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  Seaweek 1999    

Teacher Resources - 5

Biodiversity in the sea

Have you ever stopped to considered how many types of living things there are on the earth? More importantly, have you ever taken the time to think about which parts of the earth support the most life?

At first it may appear that more species live on land than in the sea but that may be partly because the land has been much more intensively studied and partly because life on land is more familiar to us.

As a result, it may appear that biodiversity on land is greater than that in the sea. However, this can be misleading when we are thinking about the diversity of body designs that exist between living things.

Often biodiversity is considered to be the total number of different species found in an environment. Biodiversity can also mean the number of groups of living things represented in an environment. Each of these groups is distinguished by having major differences in the way their bodies are organised. These major groups of living things are called phyla by biologists.

All organisms within a phylum share common features that distinguish them from other groups. A good example of a phylum is the phylum Chordata. In this phylum are all of the animals that have a distinct nerve cord along their body at some stage of their life. This group includes all of the vertebrates, including animals like dolphins, cod, pelicans, and turtles, as well as some very different looking animals, the sea-squirts, because of the nerve cord found in sea-squirt larvae.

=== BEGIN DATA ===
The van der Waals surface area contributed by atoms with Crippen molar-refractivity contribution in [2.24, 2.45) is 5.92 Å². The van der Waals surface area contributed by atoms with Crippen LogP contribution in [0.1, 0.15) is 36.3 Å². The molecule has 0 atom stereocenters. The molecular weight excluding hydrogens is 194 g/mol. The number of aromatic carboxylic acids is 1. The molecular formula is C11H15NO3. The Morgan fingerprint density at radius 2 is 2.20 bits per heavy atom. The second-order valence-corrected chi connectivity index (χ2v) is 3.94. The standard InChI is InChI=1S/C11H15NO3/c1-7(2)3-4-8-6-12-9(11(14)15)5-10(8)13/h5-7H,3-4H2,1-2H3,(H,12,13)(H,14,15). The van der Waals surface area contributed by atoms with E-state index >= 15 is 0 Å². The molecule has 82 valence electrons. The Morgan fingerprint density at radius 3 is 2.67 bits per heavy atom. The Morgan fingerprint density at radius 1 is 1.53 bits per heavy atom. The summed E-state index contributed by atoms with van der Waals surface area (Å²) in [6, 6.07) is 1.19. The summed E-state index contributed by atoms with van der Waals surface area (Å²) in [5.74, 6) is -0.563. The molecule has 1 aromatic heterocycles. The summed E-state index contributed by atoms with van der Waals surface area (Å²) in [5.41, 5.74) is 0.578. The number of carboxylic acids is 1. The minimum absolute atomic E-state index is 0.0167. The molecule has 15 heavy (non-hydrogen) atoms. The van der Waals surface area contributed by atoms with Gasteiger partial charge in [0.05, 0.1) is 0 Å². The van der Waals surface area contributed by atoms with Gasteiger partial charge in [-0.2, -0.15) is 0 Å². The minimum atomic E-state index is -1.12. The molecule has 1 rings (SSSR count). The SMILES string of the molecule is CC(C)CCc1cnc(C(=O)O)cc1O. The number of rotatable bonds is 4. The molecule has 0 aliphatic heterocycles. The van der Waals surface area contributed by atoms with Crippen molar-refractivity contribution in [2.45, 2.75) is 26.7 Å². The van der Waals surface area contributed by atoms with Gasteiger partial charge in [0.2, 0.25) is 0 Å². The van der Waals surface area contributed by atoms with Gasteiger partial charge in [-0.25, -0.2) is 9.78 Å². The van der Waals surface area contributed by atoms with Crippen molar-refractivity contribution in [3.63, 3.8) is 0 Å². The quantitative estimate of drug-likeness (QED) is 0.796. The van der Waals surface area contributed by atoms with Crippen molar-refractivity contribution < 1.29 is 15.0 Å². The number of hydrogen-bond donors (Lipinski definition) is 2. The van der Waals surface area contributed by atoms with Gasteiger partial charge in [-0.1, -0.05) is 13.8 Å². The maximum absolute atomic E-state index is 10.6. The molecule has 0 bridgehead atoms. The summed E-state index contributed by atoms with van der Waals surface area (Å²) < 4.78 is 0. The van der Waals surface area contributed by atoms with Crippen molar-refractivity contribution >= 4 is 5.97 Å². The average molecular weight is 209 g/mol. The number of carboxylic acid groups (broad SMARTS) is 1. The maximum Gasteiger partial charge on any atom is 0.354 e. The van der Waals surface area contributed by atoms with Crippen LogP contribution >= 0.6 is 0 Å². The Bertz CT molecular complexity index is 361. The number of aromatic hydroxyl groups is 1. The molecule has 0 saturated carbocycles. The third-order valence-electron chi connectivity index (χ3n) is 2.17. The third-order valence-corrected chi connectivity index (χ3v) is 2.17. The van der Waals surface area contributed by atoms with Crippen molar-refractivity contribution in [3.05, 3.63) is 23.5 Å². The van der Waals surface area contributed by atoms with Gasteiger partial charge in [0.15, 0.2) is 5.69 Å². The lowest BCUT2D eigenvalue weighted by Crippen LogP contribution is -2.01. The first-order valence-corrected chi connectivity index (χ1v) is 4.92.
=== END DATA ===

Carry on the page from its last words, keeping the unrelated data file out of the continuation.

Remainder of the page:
The two thirds of our planet that is covered in the oceans and seas supports 28 out of the 33 recognised animal phyla compared with only 11 animal phyla found on the land and 14 found in freshwater. Biodiversity at this level is therefore greatest in the sea.

All of the animal phyla that are found on land, except one, have some examples of their group in the sea. In contrast, in the marine environment there are thirteen phyla which are exclusively marine.

Several more phyla are nearly exclusively marine, with a few freshwater species, including sponges (Porifera), stinging animals including anemones, corals and sea jellies (Cnidaria), and lace corals (Ectoprocta or Bryozoa). These include the sea stars, urchins, sea cucumbers and their relatives (Echinodermata), comb jellies (Ctenophora), and the once numerous lamp shells (Brachiopoda).

A number of phyla have become extremely successful in the marine environment with incredible divergence from the basic body plan. A clear example of this is in the phylum Mollusca, the soft-bodied molluscs.

Within this group are found animals as different in appearance as bivalves such as clams and scallops, snails like periwinkles, whelks, and abalone, and the incredible suckers, the cephalopods including the octopus, squid and sea cuttles (cuttlefish).

Diversity in molluscs

Decorator Crab

The crustaceans, in the phylum Crustacea, are also incredibly numerous and diverse in the sea. They range in size from the planktonic copepods and krill, through to the giant king crabs found in the depths on the continental slope.

Both molluscs and crustaceans have evolved over time to allow them to also survive in terrestrial and freshwater environments.

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